Establishing parameters influenced by the production system and strains utilized within the poultry industry. This collaborative research will encompass the areas of poultry nutrition, physiology, behavior, well-being, food safety and quality, and economic evaluation of poultry production systems.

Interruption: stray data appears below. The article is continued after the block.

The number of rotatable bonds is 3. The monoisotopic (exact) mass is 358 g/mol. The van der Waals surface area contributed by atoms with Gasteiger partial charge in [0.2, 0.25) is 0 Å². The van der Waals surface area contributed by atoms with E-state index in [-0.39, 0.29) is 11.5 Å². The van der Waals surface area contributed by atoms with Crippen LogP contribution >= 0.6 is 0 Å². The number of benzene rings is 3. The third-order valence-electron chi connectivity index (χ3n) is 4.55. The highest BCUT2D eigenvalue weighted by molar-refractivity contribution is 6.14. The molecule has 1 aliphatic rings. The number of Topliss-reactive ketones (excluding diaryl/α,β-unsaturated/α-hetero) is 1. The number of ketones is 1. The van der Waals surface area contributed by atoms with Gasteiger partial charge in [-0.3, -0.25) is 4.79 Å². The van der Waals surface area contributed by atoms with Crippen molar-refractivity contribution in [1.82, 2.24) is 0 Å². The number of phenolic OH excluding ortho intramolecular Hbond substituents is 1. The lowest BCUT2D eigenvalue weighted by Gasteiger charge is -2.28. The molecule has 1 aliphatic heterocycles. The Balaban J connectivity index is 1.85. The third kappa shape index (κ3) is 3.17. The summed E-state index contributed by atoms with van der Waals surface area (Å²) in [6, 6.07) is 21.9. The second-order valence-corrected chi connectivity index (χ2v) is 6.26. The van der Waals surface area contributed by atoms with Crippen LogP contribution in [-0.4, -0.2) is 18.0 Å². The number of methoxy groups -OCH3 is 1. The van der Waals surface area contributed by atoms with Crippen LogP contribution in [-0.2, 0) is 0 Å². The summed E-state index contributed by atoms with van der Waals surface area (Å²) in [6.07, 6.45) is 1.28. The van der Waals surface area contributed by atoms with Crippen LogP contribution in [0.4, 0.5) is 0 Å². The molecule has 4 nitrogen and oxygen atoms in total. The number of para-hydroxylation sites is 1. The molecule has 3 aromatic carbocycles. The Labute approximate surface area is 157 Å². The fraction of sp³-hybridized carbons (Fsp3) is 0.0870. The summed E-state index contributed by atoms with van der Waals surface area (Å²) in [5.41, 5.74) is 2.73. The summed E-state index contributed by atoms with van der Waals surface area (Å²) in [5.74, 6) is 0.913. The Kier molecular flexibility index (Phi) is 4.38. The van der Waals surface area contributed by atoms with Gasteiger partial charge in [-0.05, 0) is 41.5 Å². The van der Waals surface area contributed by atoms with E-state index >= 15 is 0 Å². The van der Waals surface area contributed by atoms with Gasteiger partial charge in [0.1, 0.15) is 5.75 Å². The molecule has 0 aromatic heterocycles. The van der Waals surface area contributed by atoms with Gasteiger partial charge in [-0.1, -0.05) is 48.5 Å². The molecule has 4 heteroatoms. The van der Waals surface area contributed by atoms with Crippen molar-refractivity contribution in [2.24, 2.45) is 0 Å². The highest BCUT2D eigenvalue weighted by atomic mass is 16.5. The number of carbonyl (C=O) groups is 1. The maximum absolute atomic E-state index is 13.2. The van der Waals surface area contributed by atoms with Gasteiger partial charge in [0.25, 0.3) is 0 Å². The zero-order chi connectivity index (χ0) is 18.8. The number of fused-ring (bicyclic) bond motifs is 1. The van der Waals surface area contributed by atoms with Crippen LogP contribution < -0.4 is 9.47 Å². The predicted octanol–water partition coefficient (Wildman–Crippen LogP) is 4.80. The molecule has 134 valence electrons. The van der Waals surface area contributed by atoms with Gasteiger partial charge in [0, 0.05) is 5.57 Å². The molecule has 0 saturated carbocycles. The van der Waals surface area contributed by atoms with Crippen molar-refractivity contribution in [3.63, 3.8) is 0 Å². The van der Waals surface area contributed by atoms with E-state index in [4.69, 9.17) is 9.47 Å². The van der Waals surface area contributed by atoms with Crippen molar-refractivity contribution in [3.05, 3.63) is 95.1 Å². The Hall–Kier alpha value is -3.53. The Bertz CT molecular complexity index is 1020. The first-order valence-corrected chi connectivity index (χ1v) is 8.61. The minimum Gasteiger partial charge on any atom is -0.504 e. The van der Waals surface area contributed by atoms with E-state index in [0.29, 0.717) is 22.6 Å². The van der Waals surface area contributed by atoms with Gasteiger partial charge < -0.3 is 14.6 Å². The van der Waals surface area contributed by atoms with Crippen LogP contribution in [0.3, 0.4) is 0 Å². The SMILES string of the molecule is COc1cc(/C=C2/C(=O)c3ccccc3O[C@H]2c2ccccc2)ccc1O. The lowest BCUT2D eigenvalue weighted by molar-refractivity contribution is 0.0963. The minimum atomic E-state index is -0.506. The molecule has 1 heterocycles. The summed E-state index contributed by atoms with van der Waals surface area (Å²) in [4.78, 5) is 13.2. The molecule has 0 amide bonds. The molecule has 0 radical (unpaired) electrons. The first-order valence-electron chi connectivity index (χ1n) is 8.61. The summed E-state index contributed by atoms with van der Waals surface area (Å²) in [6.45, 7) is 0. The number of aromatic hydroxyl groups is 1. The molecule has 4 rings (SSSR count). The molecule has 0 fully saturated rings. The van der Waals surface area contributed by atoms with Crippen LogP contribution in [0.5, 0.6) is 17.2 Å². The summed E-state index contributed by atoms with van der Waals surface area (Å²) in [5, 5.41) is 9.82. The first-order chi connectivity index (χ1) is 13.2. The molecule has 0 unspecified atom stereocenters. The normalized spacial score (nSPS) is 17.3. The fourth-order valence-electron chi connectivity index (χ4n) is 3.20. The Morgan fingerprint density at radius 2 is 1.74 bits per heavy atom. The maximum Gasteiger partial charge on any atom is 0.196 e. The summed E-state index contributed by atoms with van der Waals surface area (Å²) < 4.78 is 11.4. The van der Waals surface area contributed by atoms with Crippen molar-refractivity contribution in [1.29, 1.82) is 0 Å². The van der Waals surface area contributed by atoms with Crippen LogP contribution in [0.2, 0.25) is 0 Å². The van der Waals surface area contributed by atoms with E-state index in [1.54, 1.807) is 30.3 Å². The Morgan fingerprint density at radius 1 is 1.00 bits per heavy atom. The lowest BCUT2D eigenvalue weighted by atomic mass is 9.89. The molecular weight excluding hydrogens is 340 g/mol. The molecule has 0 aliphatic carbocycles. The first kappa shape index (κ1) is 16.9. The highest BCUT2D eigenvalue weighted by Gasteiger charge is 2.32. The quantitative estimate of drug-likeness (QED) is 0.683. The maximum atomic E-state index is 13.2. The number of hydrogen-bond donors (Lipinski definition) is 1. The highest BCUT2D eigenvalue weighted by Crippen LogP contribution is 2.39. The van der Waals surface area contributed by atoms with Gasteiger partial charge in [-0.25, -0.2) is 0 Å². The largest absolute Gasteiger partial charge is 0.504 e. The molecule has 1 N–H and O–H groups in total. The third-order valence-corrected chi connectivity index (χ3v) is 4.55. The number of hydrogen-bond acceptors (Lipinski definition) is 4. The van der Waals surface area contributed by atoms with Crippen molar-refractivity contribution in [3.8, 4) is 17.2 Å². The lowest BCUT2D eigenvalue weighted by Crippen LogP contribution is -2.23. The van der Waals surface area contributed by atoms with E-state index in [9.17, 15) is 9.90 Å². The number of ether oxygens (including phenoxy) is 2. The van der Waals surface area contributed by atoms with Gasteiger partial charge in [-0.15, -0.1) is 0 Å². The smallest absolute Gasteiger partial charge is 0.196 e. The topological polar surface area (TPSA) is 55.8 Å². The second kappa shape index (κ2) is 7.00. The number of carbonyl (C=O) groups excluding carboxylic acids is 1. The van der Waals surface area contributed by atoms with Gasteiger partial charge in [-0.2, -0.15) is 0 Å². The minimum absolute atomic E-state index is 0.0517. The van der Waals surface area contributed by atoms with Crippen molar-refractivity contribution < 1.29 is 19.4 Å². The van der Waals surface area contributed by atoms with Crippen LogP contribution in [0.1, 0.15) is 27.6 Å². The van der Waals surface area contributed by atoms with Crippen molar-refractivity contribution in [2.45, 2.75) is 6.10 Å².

MethodsObjective 1. Energy/resource efficiency. (MS, IA, CT, AR) Studies will establish methods to reduce energy usage and improve resource efficiency in poultry production. This objective will be achieved through studies evaluating: 1) building design and operation, and 2) management practices. The expected results will provide insight into building design and operation to maximize resource efficiency while maintaining a high level of animal welfare allowing for a sustainable poultry enterprise. 1a. Building design including lighting technologies, thermal and non-thermal parameters, and energy consumption. Evaluation of lighting devices (CFL, LED, SSL) will be tested under commercial poultry housing conditions for reliability, light output, energy savings, bird performance, and suitability for various production systems. In addition, laboratory scale tests will be conducted to determine the interactive effects of differing lighting programs (photoperiod and illuminance) and lighting devices on bird performance and physiological response. Energy use in different poultry housing systems for laying hens and broilers will be monitored over extended period (covering different production seasons and stages) and analyzed. Partitioning of energy consumption into classes of equipment or operations will be determined, e.g., ventilation (fans), lighting, feeding systems, and fuel for supplemental heating (if equipped). The energy use will be expressed in the amount of electricity (kWh) or fuel (liter or gallon) per dozen or kg of eggs produced or per kg of live meat birds marketed. Practical means to reduce electricity or fuel usage, reduce energy transfer through the building envelope using heat flux sensors and assessment of radiant heater efficiency will be explored through lab experiments and field verification. 1b. Evaluation of management practices including litter sources, lighting and ventilation programs. Research will be conducted on litter sources for broilers and turkeys as a sustainable cycle, i.e., utilize vegetative buffers (grasses, willow, etc.) as litter sources, generate energy from litter for heating houses, and determine nutritive potential for feeding ash residue. Additionally, drinker systems to improve litter moisture and maintain turkey growth will be evaluated. A range of lighting programs and temperatures will be assessed to determine their impact on heat and moisture production in modern broiler genetics. The thermal parameters and heat flux rates through the chicken surface will be measured in a custom-made wind-tunnel apparatus to allow examination of heat transfer coefficient and water vapor evaporation. The relationship between air velocity, ambient temperature, relative humidity and heat transfer coefficients will be developed. In addition, energy usage for different ammonia control strategies will be assessed. Objective 2. Evaluating commercial poultry production systems (IL, NC, MI, MN, IA, CA) Studies will characterize the performance of conventional, alternative, and organic poultry production systems. The objective will be achieved through examining: 1) nutrient management and impacts on air and water quality, 2) housing environment, 3) food quality and safety, and 4) animal health and welfare. 2a. Nutrient management and impacts on air and water quality. Field studies will be conducted that evaluate the operational characteristics of certain housing features. These features may include, but not limited to, a new ventilation system or strategy, a new manure-drying system or strategy, and a different lighting system. Portable monitoring instrumentation systems will be used in the field studies. Current collaborative, long-term studies concerning indoor air quality (i.e., concentrations of ammonia, carbon dioxide, and particulate matters) and air emissions of conventional cage, enriched colony and aviary housing systems, along with other components (animal welfare, egg quality and safety, food affordability, and worker ergonomics) of the project will continue during this phase of the multi-state project. One particular area is to explore practical ways to reduce ammonia and PM concentrations and emissions of the aviary houses through combination of laboratory tests and field verification. Field production data will be analyzed for alternative egg production systems under different U.S conditions. From the collected information life-cycle analysis will be performed to assess the environmental impact of alternative egg production systems. The Egg Industry Center has recently performed two LCA studies: one on the Midwest U.S. egg industry (Pellieter et al., 2013a), and the other on the advancement of U.S. egg industry in environmental footprint over the past 50 years (Pelletier et al., 2013b). 2b. Housing environment among the different poultry production systems. A thorough literature review will be conducted and methods assessing bedding and litter conditions will be compiled and reviewed. From these methods and others as developed, a new standard method of assessment will be developed and applied to characterizing litter in production systems with turkeys and other poultry. Turkeys will be reared under different environmental conditions, feeds and different bedding types and litter assessed under these different conditions. Measures of well-being will include bird performance, behavior, bone/foot measures, feather scores and gait scores along with carcass quality measures (foot pad score and breast lesion scores at processing), condemnation, and meat quality. Laying hen housing will be investigated with commercial strains of white and brown egg-type chickens. The North Carolina Layer Performance and Management Test (NCLP&MT) has been an ongoing extension project since 1958, examining the impact of commercial strains of laying hens and their selection on performance and feed utilization and for the past 30 years the production environment on performance and feed utilization. Research will be conducted in the NCLP&MT at the Poultry Research Unit of the Piedmont Research Station at Salisbury, NC and Laying Hen Research Facility at Michigan State University. Pullets will be reared in environmentally controlled housing with various combinations of nutritional or management programs that affect the productivity of the layers. Factors could include: light programs, dietary regimen, body weight program, molt techniques, husbandry practices, environment control programs, alternative production environments, and egg handling programs. Productivity will be defined by various measurements of body weight, skeletal structure, feed consumption, immune competence, physiological health, and egg production criteria. The welfare status will be defined by the behavioral profile and hormonal response of the birds. Egg quality will be defined by the USDA egg quality standards, physical shell and membrane measurements, and through microbiological testing of the shell and contents. The potential of poultry manure as an organic fuel source will be evaluated from commercial sources and based upon governmental standards for emissions. The general experimental design will be a factorial arrangement allowing for examination of multiple factors simultaneously. Additionally, the enriched colony cage for laying hens will have resources evaluated including nests, perches, foraging scratch areas, and the effects of the provision of those resources on hen health. Different housing designs and ventilation systems for alternative hen housing systems will be evaluated in commercial production facilities with regards to indoor environment (e.g., uniformity of air distribution) and hen production performance during different production seasons. 2c. Alternative production systems on food safety and quality. Scientists from USDA-ARS, Egg Safety and Quality Research Unit, Athens, GA will collaborate with faculty from North Carolina State University and Michigan State University to examine the food safety and product quality impacts of alternative hen housing systems. Through these collaborations, the microbiological diversity of the eggs, as well as the production environments will be determined. Total aerobic bacteria, Enterobacteriaceae, and yeast and mold populations are enumerated (counted). Total aerobic bacteria are indicators of the overall microbial levels present on and in eggs, as well as the production environment. Enterobacteriaceae is the group of organisms containing most of the human pathogens. Coliforms are also found within the group and are indicators of fecal contamination. Yeast and molds are important organisms to enumerate since they are spoilage organisms. Additionally, the presence of mold growth on or in an egg renders it inedible according to U.S. egg grading guidelines. When considering food safety, human pathogens are always of concern. During the collaborative research efforts assessing the impacts of alternative hen housing systems, the pathogens of concern are Salmonella spp., Campylobacter spp., and Listeria spp. The prevalence of the pathogens in the production environment, as well as on and within eggs, will be determined. The speciation of each pathogen will be determined to assess if certain species of the organisms more readily exist in the various housing systems. The impact of housing systems on egg quality will also be assessed during the collaborative projects. Egg quality analyses to be conducted through the collaborations include: micro crack detection (technology unique to USDA-ARS), shell dynamic stiffness, static compression shell strength, shape index, shell thickness, egg weight, Haugh unit/albumen height, yolk index, vitelline membrane strength and elasticity, apparent viscosity, color measurements, total solids determinations, percent ash, and egg functionality. Additionally, USDA-ARS and the Piedmont Research Station, NC has a pilot egg washing system, which allows for the experimental washing of shell eggs and subsequent analysis. 2d. Analyzing poultry health and welfare in different production systems. The refinement of on-farm welfare assessment/auditing measures, including measures of physical condition; behavior and fearfulness will be used to assess the differences in production systems for all types of poultry. The evaluation of the health and behavior of laying hens and broiler chickens in conventional and organic production systems will be investigated with factors affecting range use in systems with outdoor access. Broiler strains utilized for the live-market and alternative rearing systems will be evaluated for growth and efficiency while commercial stains of turkey toms will be evaluated for growth, feed conversion, and carcass yield. Objective 3. Establishing parameters influenced by the production system and strains utilized within the poultry industry. (CA, CT, GA, IA, IL, IN, MI, MN, MS, NC, NE, WI, Bern Switzerland) Research studies will be conducted to investigate the parameters influenced by the production system or genetic strain used. The objective will be achieved by evaluating the areas including: a) poultry nutrition, b) physiology, c) behavior and well-being, d) food safety and quality, and e) economic implications. Studies can overlap into several areas. 3a. Evaluating poultry nutrition in production systems and genetic strains. The proposed research will cover the breadth of poultry feeding programs by examining feed form, dietary ingredients, feed additives, and individual nutrients. This research will create replicated data to investigate the relationship between pellet quality, nutrient segregation, current meat bird genotypes and bird performance and health. Additionally, identification of bird strain and feed form effects on bird performance and nutrient utilization will be determined. Alternatives are needed to the use of antibiotic growth promoters in diets of broilers and turkeys. Prebiotic and probiotics additives will be evaluated for use in antibiotic free diets by assessing growth efficiency as well as ammonia emissions in broilers and turkeys. Byproduct ingredients (algae meal and reduced-oil dried distillers grains with solubles) will be assessed in poultry diets by inclusion of different dietary levels. General growth performance, meat yield, intestinal development, intestinal enzyme secretion, intestinal microflora, physiological reaction, and production cost will be determined. Metabolizable energy measures will be conducted as appropriate for poultry (TME, AME) and these ME values will be used to incorporate these ingredients in diets fed to turkeys maintained under different environmental (temperature) conditions. The energy value of alternative feed ingredients will be determined as well in laying hen rations. Nutritive organic sources of methionine will be studied for efficiency and feasibility for feeding layers, broilers, and turkeys. The skeletal problems and eggshell quality issues require a systems approach to evaluation of calcium, phosphorus, and vitamin D within the diet. The increased activity in alternative housing systems may impact the nutritional regulation of the skeletal, muscular and cartilaginous portions of the body. Calcium particle size will be evaluated throughout the laying hens life cycle. A better understanding of micro-mineral nutrition will help to refine the specific requirements within poultry diets. Poultry species have unique requirements compared to other animal models and development of specific biomarkers will help to refine minimal requirements and/or identify toxic levels such as being suggested for the model to study selenium nutrition. 3b. Poultry physiology and production systems. Aspects of production systems interact with the physiology of the bird and subsequent performance and well-being. Feather pecking (FP) and cannibalism occur in all the current egg production systems including cage and free range, which is an eminent cause of mortality in untrimmed chickens. Beak trimming (BT) is a common practice to prevent FP and cannibalism. Serotonin and its receptors appear early during prenatal development. Researchers will test the hypothesis that serotonin treatment immediately before egg incubation will affect brain development in chickens and prevent FP and cannibalism. The goal of the study is to develop an animal-friendly method for preventing FP and cannibalism and eliminating BT. Another area of concern in laying hen production systems are bone fractures. Osteoporosis is widespread in todays commercial laying hens and contributes to approximately 20 to 35% of all mortalities during the egg production cycle of caged hens. Bone fractures during production are a huge welfare issue because of the chronic pain these hens may experience. The effect of pullet rearing on skeletal quality during egg laying has not been extensively studied. Perches will be examined for their impact on bone mineralization during rearing. The expected outcome of the project is that due to endocrine response to exercise, pullets using perches during the growing phase will have increased bone mineralization as compared to pullets not using perches and that further use of perches during the adult phase will have no additional benefits in improving bone integrity. Heat stress is a critical factor affecting hen health and production. With the conversion by the egg industry from conventional to enriched cages, perches in enriched cages could be modified to improve hen thermal comfort. Our long-term goal is to identify intervention methods to reduce heat stress in laying hens. Hens will be evaluated for skeletal and foot health, feather quality, egg production traits, feed efficiency, causes of mortalities, body temperature, behavior, and endocrine responses in systems with and without modified perches. High atmospheric levels of CO2 do affect broiler and turkey performance. Previously, research has found levels of 2,500 and 4,000 ppm affected turkey poult metabolism and activity. Thus, experiments will be conducted to test additional CO2 ranges to determine what level CO2 exposure broilers and turkeys tolerate and still perform to their maximum capacity. The effects of varying wavelength of light will be examined using male turkeys. They will be reared under different wavelengths of red, blue, and green and different intensities of light. Growth rate, feed intake, gait score, feather score and behavior will be evaluated. Studies will be performed during the brood and grow finish phase of turkey production. Similar studies will be conducted in broilers evaluating different lighting programs during incubation and post-hatch. 3c. Behavior and well-being influenced by production system and genetic strains. The proposed work seeks to establish whether the observed relationship between latency to transition and keel fractures observed by others can be identified in a commercial aviary using newly available technology that allows tracking of individual birds. Productivity will be monitored of individual birds using colored feed dye allowing egg productivity to be monitored and compared across birds with and without fractures. A tracking system in combination with developed accelerometers worn by the birds will be used to identify locations in the aviary where high energy collisions occur, specifically, those exceeding values using ex vivo testing to cause fracture (Toscano et al., 2013). Several experiments are proposed to examine keel damage and the relationship with bird productivity, mobility, and collisions as a causal factor. To quantify impacts of keel damage on productivity, birds will be palpated and then administered a dyed capsule to allow for identification of eggs from hens with keel damage or not. Assessments of mobility and collisions will be made using custom designed surveillance equipment and a tri-axial accelerometer designed to be mounted on the keel of the bird allowing for unobstructed and normal locomotion. A series of lab experiments will be conducted that examine the responses of pullets and layers of different breeds to various housing or production management factors. These influencing factors will include, but not limited to, bird stocking density, perch space and configuration in an enriched colony setting, cage/colony configuration, and lighting intensity and light type. RFID sensing and machine vision technologies will be employed to aid in the behavioral measurements. Euthanasia techniques (captive bolt non-penetrating, and gas inhalation) in poultry production systems will be evaluated for effectiveness and future improvements. Studies to evaluate what management factors affect the incidence of pendulous crops in turkeys will be studied. Pendulous crop incidence can affect bird health and increase contamination in the processing plant. Research to understand what factors affects incidence will be helpful in improving bird health. 3d. Food safety and quality differences in production systems and genetic strain influence. Plant derived antimicrobials such as trans-cinnamaldehyde, carvocrol, capryllic acid and eugenol will be administered to commercial laying hens and broiler chickens in their feed and the birds will then be tested for levels of salmonella enteritidis in the ovaries, liver, muscle, crop and ceca. 3e. Economic implications of different production systems. Where appropriate, production income and costs will be calculated and compared for research previously described. These analyses will assist producers when implementing the research knowledge generated from these studies. The methodological approach frequently used in economics to evaluate projects or policy proposals is referred to as benefit-cost analysis. The approach relies on measuring benefits and costs of different scientific or engineering projects or regulation policy proposals, and if the benefits are larger than the costs, or if the so-called benefit-cost ratio is greater than 1, the project or policy passes the test and is recommended for adoption or approval. The proposed methodology for conducting the benefit-cost analysis relies on the standard enterprise budgeting techniques (Boehlje and Eidman, 1984). A typical enterprise budget reflects two sides of the profitability equation: revenues and costs. The standard approach for estimating economic benefits (revenue side) is to look at the change in prices consumers would be willing to pay for the new or improved product or service. For example, the potential economic benefits associated with improved living conditions in confined animal production facilities would materialize if consumers’ willingness to pay for this additional attribute would increase as the result of consumers' perception or as the result of some measurable product quality improvement. In most of the work in this project we will focus primarily only on the cost side of the profit equation, whereas the imputed values for total revenue will be calculated based on the break-even price, which implicitly assumes the zero-profit condition, for details see Vukina et al. (2014). The cost estimation methodology typically involve three steps. In the first step, the baseline cost structure and the break-even price for the relevant commercial enterprise is established. In the second step, we analyze the impact of the new technologies or practices on the baseline cost structure. All aspects of the cost of production that could have an effect on the representative operation’s baseline costs will be quantified to obtain the new cost structure and the new break-even price. The comparison of the new technology or practice and old (baseline) break-even prices will be expressed as a percentage increase or decrease in the break-even price relative to the baseline. In the third and final step, we try to calibrate the obtained results to capture possible economies of scale associated with different commercial sizes of targeted operations. To the extent that the analyzed project could have wider market implications, we rely on the partial equilibrium framework.